When it really comes down to it, you need to make promises to yourself and keep them. Willpower and self-discipline are like muscles – they get stronger as you exercise and practice. Don’t beat yourself up if you struggle at first, or even if you fall off the wagon later down the line. Some say that it takes 6 weeks to get into a habit or to stick to a routine; if you try your hardest and if the routine works well with your other commitments, you’re set for success. If you find that you need to tweak your original scheduling plan, don’t worry. Good scheduling takes time, effort and compromise.

Whatever you do include in your schedule, always make time for breaks and have a set time each day when you “go home.” A clear division between personal time and work time is essential, and making sure you’re well rested plays an important part in the quality of your work.

3. Implement Tools and Tips

The best way to get productive is to start writing lists. We’ve already talked about list making, but there are a number of note and list keeping tools online, so your tasks can be synced between all of your devices, organised efficiently and backed up to the cloud. Google Keep, Trello and Evernote are all great solutions for the serial list maker, and are all available both through a PC web browser or through their respective apps for iOS and Android.

It’s also important to know how long each task takes, and this only comes with experience. If you’ve been freelancing for a while, you’ll have a much better idea of timing compared to someone just starting out; but no matter how far down the line you are, it’s still a good idea to see how long it realistically takes you to complete certain tasks. Set up a makeshift timesheet in a spreadsheet, and record the times when you start and finish each day’s different tasks. Yes, every time you stop and start. Try this for a week or so – the results might surprise you.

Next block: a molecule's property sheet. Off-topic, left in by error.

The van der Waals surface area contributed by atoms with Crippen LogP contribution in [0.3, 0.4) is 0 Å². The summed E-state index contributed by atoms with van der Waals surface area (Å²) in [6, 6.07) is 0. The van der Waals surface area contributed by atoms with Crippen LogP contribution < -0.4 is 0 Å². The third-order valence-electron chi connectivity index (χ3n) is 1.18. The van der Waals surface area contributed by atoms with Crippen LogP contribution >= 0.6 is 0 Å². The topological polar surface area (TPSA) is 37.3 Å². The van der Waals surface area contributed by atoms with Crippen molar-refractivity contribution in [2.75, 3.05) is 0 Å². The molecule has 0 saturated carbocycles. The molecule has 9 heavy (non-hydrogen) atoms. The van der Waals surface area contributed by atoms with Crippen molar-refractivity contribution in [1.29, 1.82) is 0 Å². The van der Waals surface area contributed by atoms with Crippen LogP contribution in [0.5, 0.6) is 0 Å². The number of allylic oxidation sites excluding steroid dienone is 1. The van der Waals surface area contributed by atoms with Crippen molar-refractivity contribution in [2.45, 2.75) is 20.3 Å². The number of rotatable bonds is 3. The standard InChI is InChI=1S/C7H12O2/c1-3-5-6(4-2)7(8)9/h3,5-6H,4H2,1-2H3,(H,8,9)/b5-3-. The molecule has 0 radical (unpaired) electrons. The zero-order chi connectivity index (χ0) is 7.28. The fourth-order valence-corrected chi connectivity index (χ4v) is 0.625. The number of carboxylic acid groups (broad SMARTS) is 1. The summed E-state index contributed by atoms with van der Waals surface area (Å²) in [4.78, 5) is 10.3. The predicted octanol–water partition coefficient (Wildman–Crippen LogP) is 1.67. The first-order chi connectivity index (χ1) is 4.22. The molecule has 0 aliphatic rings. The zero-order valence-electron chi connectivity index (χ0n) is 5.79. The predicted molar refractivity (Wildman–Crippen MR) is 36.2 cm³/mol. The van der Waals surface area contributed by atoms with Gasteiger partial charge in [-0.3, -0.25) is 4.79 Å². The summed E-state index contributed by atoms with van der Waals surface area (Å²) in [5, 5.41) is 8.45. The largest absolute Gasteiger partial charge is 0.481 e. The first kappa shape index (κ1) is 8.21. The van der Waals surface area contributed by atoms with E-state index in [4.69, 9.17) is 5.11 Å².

If you’ve got a large, daunting task that you’ve been putting off, that’s a huge productivity no-no. Take a good look at these large and looming projects and break them down into smaller, more digestible chunks. Conversely, if you have a lot of little “faffy” things to do like sending a few quick emails, checking your business social media accounts and entering a few invoices into your system, you may find solace in grouping tiny tasks into a bundle to complete within a set time. This gets the little, messy jobs out of the way within half an hour or so and you have the rest of the day to focus on making money.

If you find your day filling up with admin rather than the work you do for your clients, it may be time to consider a virtual assistant. Virtual assistants or “VAs” are remote workers that provide administrative and clerical support. If you only require a few hours of clerical assistance a week, it’s obviously far cheaper to take on a VA than to take on an employee. VAs are a growing industry for obvious reasons, but be aware that it can seem a considerable outlay if you are new and there’s also the case of identifying the tasks that can be performed remotely by someone else.

So there you have it, the three stages of becoming the most productive freelancer you can be. It may all seem like hard work at first, but when you persevere, you’ll soon reap the benefits.

[bctt tweet=”Check out these 3 steps to productively working from home.”]

So reader, what helps keep you on track? Any tips that you use that I’ve missed? Please share your tips down in the comments!